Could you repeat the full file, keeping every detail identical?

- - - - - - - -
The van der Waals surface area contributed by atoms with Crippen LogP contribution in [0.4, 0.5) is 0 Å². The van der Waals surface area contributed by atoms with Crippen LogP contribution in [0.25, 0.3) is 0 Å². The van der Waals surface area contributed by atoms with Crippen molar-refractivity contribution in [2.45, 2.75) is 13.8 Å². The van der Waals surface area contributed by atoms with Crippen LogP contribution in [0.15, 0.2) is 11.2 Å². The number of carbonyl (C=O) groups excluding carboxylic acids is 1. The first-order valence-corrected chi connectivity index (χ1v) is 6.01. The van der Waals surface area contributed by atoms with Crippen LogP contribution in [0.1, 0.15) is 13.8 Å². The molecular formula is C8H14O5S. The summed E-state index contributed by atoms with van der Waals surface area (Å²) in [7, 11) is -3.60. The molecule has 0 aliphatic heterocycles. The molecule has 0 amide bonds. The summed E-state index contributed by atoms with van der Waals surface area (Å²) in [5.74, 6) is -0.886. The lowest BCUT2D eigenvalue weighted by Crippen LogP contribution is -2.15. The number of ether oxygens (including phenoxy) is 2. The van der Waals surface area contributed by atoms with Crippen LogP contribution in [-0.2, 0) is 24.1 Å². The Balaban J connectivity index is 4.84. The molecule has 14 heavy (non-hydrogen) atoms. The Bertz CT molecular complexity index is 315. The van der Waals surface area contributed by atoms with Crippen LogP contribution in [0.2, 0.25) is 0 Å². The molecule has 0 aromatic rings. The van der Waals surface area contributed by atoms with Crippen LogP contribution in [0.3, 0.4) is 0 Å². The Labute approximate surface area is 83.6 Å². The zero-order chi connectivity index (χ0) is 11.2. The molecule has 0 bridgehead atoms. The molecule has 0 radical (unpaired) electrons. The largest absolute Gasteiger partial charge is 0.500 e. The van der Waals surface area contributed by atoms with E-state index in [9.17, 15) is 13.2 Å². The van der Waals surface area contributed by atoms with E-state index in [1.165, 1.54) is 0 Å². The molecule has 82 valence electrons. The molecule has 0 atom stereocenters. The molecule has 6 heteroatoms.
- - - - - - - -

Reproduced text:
The van der Waals surface area contributed by atoms with Crippen LogP contribution in [0.4, 0.5) is 0 Å². The van der Waals surface area contributed by atoms with Crippen LogP contribution in [0.25, 0.3) is 0 Å². The van der Waals surface area contributed by atoms with Crippen molar-refractivity contribution in [2.45, 2.75) is 13.8 Å². The van der Waals surface area contributed by atoms with Crippen LogP contribution in [0.15, 0.2) is 11.2 Å². The number of carbonyl (C=O) groups excluding carboxylic acids is 1. The first-order valence-corrected chi connectivity index (χ1v) is 6.01. The van der Waals surface area contributed by atoms with Crippen LogP contribution in [0.1, 0.15) is 13.8 Å². The molecular formula is C8H14O5S. The summed E-state index contributed by atoms with van der Waals surface area (Å²) in [7, 11) is -3.60. The molecule has 0 aliphatic heterocycles. The molecule has 0 amide bonds. The summed E-state index contributed by atoms with van der Waals surface area (Å²) in [5.74, 6) is -0.886. The lowest BCUT2D eigenvalue weighted by Crippen LogP contribution is -2.15. The number of ether oxygens (including phenoxy) is 2. The van der Waals surface area contributed by atoms with Crippen LogP contribution in [-0.2, 0) is 24.1 Å². The Balaban J connectivity index is 4.84. The molecule has 14 heavy (non-hydrogen) atoms. The Bertz CT molecular complexity index is 315. The van der Waals surface area contributed by atoms with Crippen LogP contribution in [0.2, 0.25) is 0 Å². The molecule has 0 aromatic rings. The van der Waals surface area contributed by atoms with Crippen LogP contribution in [0.3, 0.4) is 0 Å². The Labute approximate surface area is 83.6 Å². The zero-order chi connectivity index (χ0) is 11.2. The molecule has 0 bridgehead atoms. The molecule has 0 radical (unpaired) electrons. The largest absolute Gasteiger partial charge is 0.500 e. The van der Waals surface area contributed by atoms with E-state index in [9.17, 15) is 13.2 Å². The van der Waals surface area contributed by atoms with E-state index in [1.165, 1.54) is 0 Å². The molecule has 82 valence electrons. The molecule has 0 atom stereocenters. The molecule has 6 heteroatoms.